If you live with rheumatoid arthritis (RA), you know how challenging this painful condition can make everyday life. As an autoimmune disease, it causes your body’s immune system to mistakenly attack your joints. Researchers have noted several ways to fight it – including what you eat. Let’s look at foods that fight rheumatoid arthritis and how to incorporate more of them into your daily meals.
What is rheumatoid arthritis?
Typically, your body attacks foreign bacteria and viruses. But when you have rheumatoid arthritis, your body causes inflammation in your joints, resulting in both swelling and pain. It most commonly affects joints in your wrists, hands and knees. It can lead to a lifelong battle with chronic pain.
- joint pain and aches
- same joint pain on both sides of the body
- joint stiffness, tenderness and/or swelling
- fatigue and weakness
- weight loss
- Age: While you can develop RA at any age, your likelihood does increase as you get older.
- Genetics: If you are born with human leukocyte antigen (HLA) class II genotypes, your risk of developing RA increases when you smoke or when you are obese. These genes also increase the chance that your RA gets worse.
- Smoking: Research shows that smoking “plays a major role in the development and severity” of many diseases, including rheumatoid arthritis.
- Sex: More women develop this disease than men.
- Obesity: Researchers have shown that if you are obese, you are at a higher risk for developing RA.
Foods that fight rheumatoid arthritis
The power of food is immeasurable. From providing us with good sources of nutrition to helping us grow muscle to helping us fight disease, the foods we choose each day play a role in our overall health.
There are a wide variety of foods that work to decrease inflammation. They may also help relieve some of your joint pain, tenderness and swelling.
Fruits and vegetables
For people with RA (and for all of us), eating the rainbow is one of the most important choices to be made. Fruits and vegetables are nutrient-dense, help us fight disease, lower inflammation in our bodies and provide us with much-needed antioxidants.
Let’s look at the benefits of a specific few:
- Dark green leafy veggies: Foods such as broccoli, Brussels sprouts, spinach and bok choy can help you protect your body against free-radical damage. That is essential to warding off RA and to protecting yourself against more severe joint pain.
- Strawberries: The phytochemicals in strawberries provide anti-inflammatory and antioxidant benefits. These berries are also low in sugar, high in folic acid and can help fight high blood pressure.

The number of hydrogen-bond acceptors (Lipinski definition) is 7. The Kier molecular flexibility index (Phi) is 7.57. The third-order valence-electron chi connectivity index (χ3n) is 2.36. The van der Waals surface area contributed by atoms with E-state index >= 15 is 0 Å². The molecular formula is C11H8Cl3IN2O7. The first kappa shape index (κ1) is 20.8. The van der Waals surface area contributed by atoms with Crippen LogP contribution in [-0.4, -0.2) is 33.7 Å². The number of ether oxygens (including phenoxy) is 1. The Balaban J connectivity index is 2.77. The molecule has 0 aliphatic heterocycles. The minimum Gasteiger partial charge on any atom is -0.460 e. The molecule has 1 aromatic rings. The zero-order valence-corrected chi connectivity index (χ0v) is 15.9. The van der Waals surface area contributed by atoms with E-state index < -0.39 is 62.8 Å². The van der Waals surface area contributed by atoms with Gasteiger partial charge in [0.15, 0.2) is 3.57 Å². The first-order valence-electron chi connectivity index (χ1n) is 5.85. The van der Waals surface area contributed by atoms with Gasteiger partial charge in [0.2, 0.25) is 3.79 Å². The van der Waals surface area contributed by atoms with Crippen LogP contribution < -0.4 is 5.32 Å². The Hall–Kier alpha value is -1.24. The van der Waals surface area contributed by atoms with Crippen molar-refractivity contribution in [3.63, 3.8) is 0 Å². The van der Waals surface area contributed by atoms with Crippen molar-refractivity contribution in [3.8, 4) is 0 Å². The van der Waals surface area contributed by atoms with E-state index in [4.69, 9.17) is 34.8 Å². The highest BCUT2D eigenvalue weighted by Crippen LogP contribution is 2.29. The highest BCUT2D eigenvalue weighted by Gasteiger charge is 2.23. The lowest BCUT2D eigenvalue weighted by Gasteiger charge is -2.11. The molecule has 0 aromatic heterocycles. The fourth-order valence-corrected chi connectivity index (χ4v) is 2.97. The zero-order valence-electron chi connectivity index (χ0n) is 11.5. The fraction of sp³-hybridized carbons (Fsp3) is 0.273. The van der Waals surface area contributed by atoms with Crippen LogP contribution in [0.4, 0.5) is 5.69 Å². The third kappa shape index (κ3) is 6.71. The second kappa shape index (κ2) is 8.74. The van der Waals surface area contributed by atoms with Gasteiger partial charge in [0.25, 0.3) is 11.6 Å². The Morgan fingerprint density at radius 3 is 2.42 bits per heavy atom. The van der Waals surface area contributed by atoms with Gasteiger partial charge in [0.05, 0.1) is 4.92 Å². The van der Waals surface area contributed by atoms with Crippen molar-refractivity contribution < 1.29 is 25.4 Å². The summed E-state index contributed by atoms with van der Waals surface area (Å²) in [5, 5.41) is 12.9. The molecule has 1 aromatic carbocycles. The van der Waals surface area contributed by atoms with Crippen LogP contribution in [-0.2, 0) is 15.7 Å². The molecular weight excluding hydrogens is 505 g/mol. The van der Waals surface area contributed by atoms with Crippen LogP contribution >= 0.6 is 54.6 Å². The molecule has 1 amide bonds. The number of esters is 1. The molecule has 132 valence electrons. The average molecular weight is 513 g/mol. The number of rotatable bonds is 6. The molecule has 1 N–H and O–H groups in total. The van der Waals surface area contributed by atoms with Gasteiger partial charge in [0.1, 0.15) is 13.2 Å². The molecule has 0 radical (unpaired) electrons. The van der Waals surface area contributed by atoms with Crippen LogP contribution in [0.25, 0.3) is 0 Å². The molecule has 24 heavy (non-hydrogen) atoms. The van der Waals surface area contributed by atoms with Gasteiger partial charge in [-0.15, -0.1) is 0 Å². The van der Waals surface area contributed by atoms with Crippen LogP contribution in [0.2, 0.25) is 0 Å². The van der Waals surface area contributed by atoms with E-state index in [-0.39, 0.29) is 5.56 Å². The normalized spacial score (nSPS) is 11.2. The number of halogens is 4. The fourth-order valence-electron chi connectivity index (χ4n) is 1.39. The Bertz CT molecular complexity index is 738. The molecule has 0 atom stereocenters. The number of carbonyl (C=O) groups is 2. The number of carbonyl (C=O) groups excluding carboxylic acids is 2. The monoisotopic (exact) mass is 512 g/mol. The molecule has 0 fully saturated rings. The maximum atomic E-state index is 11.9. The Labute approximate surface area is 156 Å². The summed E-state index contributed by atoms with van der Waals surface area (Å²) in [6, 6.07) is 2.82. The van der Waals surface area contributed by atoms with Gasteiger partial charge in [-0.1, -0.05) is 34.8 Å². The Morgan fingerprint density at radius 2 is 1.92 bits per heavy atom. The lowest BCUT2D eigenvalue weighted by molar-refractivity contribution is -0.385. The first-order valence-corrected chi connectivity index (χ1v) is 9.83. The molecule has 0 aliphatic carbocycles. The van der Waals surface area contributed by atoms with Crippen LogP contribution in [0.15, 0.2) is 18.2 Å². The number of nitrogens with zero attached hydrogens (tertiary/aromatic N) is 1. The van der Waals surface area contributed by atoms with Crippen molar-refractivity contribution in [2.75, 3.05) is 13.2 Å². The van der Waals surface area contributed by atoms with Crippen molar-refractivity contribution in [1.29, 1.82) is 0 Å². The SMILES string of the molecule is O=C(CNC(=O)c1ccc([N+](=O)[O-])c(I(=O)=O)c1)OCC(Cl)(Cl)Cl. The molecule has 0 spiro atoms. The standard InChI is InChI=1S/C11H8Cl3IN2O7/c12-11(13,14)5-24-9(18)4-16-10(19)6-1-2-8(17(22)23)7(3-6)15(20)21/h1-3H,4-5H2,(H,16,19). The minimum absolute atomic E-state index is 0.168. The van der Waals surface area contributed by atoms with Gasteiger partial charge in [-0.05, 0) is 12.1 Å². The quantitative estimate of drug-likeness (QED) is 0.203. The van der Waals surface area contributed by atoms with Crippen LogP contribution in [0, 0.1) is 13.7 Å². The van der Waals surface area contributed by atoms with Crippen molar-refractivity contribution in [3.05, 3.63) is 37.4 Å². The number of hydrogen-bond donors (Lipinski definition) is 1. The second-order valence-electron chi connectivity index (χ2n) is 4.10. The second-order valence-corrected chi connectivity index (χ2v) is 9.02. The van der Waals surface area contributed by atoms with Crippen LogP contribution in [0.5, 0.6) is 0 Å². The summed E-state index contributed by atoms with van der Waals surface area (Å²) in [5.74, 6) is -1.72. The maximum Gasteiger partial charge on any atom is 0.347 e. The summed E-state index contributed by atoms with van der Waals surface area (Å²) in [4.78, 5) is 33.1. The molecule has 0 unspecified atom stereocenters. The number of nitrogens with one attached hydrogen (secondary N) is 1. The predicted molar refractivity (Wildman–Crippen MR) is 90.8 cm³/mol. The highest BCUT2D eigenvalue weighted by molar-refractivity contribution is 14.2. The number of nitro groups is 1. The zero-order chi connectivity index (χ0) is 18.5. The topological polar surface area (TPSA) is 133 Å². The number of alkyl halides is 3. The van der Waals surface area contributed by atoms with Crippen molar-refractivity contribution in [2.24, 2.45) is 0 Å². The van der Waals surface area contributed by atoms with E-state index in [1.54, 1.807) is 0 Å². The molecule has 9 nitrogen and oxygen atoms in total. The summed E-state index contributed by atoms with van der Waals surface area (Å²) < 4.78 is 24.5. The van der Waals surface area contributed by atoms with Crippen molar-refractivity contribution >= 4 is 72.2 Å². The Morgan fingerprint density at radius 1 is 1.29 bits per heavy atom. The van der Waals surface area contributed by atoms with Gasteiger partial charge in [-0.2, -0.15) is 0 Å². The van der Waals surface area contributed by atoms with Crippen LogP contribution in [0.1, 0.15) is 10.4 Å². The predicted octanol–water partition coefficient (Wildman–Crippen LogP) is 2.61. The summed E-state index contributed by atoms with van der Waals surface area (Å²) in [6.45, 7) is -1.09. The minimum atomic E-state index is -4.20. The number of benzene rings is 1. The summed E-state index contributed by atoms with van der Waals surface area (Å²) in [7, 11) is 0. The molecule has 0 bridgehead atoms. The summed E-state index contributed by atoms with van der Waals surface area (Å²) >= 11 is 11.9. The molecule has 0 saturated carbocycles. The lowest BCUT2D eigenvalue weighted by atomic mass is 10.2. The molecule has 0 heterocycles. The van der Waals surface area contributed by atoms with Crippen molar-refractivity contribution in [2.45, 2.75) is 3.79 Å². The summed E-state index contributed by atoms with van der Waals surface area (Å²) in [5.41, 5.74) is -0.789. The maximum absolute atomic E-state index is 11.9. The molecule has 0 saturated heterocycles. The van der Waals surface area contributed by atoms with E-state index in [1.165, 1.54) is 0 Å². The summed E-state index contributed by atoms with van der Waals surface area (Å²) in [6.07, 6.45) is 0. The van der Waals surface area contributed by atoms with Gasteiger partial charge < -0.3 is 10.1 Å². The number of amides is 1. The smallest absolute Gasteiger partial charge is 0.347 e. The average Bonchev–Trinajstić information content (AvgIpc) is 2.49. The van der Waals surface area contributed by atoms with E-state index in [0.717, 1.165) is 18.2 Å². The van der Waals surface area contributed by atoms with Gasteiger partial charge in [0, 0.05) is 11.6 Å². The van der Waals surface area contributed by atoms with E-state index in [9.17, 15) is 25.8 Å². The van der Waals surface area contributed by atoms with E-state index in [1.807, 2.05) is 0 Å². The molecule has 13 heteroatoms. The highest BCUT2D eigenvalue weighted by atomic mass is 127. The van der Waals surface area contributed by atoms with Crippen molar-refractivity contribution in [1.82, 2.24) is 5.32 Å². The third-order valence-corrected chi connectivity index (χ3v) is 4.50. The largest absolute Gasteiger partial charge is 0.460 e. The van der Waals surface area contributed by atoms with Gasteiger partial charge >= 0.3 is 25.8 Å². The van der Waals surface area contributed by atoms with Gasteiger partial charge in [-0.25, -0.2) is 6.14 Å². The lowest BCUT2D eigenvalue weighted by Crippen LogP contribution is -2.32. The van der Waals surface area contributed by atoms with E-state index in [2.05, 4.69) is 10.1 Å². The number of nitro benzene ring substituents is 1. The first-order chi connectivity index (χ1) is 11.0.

- Sweet potatoes, red peppers and carrots: The brighter the veggies, the more health benefits! These options provide beta-cryptoxanthin, which has shown to reduce inflammation and your RA risk.
Look for other foods high in phytochemicals such as berries, celery, turnips, lentils, cantaloupe, garlic, green tea, apples and soybeans.
Protein and omega-3
Proteins are the building blocks of all of our cells and tissues – especially muscle. But certain proteins may be better than others for people with rheumatoid arthritis.
Good sources of protein include lentils and beans. They have very little fat and are great sources of fiber. Navy beans, kidney beans and soybeans also serve as good sources of omega-3. Omega-3 fatty acids significantly reduce inflammation all over the body, including in your joints.
Black beans and kidney beans are also powerful at reducing inflammation throughout the body.
Packed with protein, lentils and beans are a great way to get natural arthritis-fighting benefits as well as a nutrient-packed meal. For an anti-inflammatory snack, munch on raw or lightly roasted almonds for a great source of protein and anti-inflammatory properties.
Look for other foods that are nutrient-dense, fight disease and pack the protein such as tofu, tempeh, edamame, chickpeas, seeds, spirulina and grains.
Herbs and spices
Everyone loves flavorful food. So spice up your meal with some great herbs and seasonings that will also work to fight inflammation for your personalized rheumatoid arthritis diet. These include:
- ginger root
For savory meals, add a bit of cayenne pepper, turmeric or ginger. Sage or rosemary can offer your meals a bit of extra zest.
For sweet desserts or breakfasts, add some cinnamon or ground cloves. Together these herbs and spices will enliven your palate and help fight rheumatoid arthritis pain.
There are many other foods you can add to your diet that help you manage and relieve RA pain. Add these to your grocery list:
- extra virgin olive oil (research shows that oleocanthal in the oil “prevents the production of pro-inflammatory COX-1 and COX-2 enzymes – the same way ibuprofen works”)
- cherries (these tart berries contain anthocyanins, which have “powerful antioxidant and anti-inflammatory properties”)
- grapes and oranges
- pineapple stem (this is high in bromelain, which can reduce inflammation)
Eating your way to relief
It’s clear that with lifestyle and dietary changes RA can be delayed or even prevented. Whether you start off slowly with a Mediterranean diet or choose to kickstart your relief journey with a quick transition to more plant-based options, research shows that filling your plate with whole foods, beans and grains matters for each meal.
Before making any changes, talk to your doctor about any medications you are taking. Ask her to refer you to a nutritionist who can help you personalize an anti-inflammatory diet. Then, get ready to enjoy the delicious path to less pain from rheumatoid arthritis.
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This post was updated in May 2019 with new information and resources.